Ian Russell "Sherp" Tucker says he's embarrassed to be made a member of the New Zealand Order of Merit.
"Sherp Tucker might have done a few things but there were a few hundred other bloody people who did it with him," he said.
Tucker spent 12 years as the assistant search and rescue co-ordinator for the Tasman police district.
He said many people had done "an enormous amount" for the search and rescue community.
"SAR is made up of people who might only contribute to one operation, or they might just come up with an idea, have a conversation and make things happen but that will get us some funding down the track. It really is a community thing."
Tucker has been involved with search and rescue for 47 years, earning his nickname Sherp from his adeptness at covering terrain.
Later in his career he developed national standards and procedures that have had a lasting impact on the development of search and rescue in New Zealand.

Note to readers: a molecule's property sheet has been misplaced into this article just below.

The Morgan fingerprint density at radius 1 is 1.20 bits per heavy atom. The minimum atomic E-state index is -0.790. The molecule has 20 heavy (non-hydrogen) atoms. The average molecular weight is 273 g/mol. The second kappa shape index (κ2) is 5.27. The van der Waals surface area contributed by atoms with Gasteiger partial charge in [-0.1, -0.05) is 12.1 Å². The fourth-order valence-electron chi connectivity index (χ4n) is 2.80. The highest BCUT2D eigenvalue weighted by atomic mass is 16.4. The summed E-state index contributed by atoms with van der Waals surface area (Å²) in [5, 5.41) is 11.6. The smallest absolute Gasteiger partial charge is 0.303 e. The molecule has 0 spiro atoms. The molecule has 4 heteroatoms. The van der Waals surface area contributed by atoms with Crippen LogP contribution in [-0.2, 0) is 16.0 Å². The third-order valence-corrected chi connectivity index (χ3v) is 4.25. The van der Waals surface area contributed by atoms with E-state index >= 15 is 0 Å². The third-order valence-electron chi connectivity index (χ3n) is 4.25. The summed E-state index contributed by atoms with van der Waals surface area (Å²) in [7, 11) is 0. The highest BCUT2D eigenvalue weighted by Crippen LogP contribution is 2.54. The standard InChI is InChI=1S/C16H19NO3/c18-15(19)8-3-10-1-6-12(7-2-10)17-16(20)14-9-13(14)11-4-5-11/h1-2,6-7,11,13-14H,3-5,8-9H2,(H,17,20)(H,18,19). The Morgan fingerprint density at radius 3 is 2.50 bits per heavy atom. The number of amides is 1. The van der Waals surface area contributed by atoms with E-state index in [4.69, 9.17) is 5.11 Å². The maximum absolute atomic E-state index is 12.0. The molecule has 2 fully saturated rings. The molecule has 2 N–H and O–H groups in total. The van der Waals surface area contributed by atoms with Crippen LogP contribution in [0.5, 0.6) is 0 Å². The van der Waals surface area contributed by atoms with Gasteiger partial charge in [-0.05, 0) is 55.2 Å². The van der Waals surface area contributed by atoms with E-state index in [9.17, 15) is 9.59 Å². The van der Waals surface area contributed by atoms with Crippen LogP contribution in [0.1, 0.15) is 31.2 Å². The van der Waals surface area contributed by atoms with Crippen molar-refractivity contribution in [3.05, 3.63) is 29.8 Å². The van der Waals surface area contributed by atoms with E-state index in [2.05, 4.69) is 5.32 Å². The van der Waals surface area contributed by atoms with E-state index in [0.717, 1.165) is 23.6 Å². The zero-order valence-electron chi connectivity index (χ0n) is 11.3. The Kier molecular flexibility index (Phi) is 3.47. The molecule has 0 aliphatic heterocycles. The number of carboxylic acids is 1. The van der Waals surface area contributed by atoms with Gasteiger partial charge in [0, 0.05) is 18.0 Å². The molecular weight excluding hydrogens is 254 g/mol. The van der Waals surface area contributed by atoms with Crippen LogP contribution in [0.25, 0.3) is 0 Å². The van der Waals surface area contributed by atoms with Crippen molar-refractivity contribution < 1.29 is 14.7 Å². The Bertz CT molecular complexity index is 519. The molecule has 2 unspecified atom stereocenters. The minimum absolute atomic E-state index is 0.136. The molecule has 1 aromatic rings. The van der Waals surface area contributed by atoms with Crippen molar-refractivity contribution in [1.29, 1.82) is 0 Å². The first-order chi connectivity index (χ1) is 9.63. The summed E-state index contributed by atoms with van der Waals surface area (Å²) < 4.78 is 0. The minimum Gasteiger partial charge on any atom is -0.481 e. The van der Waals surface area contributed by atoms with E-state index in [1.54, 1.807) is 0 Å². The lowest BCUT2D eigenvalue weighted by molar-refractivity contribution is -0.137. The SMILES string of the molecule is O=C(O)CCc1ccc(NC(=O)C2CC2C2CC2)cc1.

During the 1980s, Tucker helped set up the 20/20 plan, where 20 members from Nelson, Motueka and Golden Bay SAR teams were trained together to consistent standards so members could replace each other on searches. He also developed annual search and rescue exercises in Tasman, which spread to other regions.
Far from mounting any MNZM on the wall, Tucker said he had put the letter from "the honours people" in a search and rescue file box.
His career continues; he is now looking at starting a new search and rescue trust to examine the overarching needs for different SAR groups, overcoming the issues in having search and rescue operations split among Coastguard and LandSAR.
"There's a need to get some overarching infrastructure in place," he said. "Unfortunately it's a fairly lean time at the moment. Things have changed rather dramatically over the last three years - money has come into play and operations are very much fiscal-based from what I can see, which is pretty contrary to a lot of volunteers' belief that the operation should be based on the needs of the people who are in trouble."
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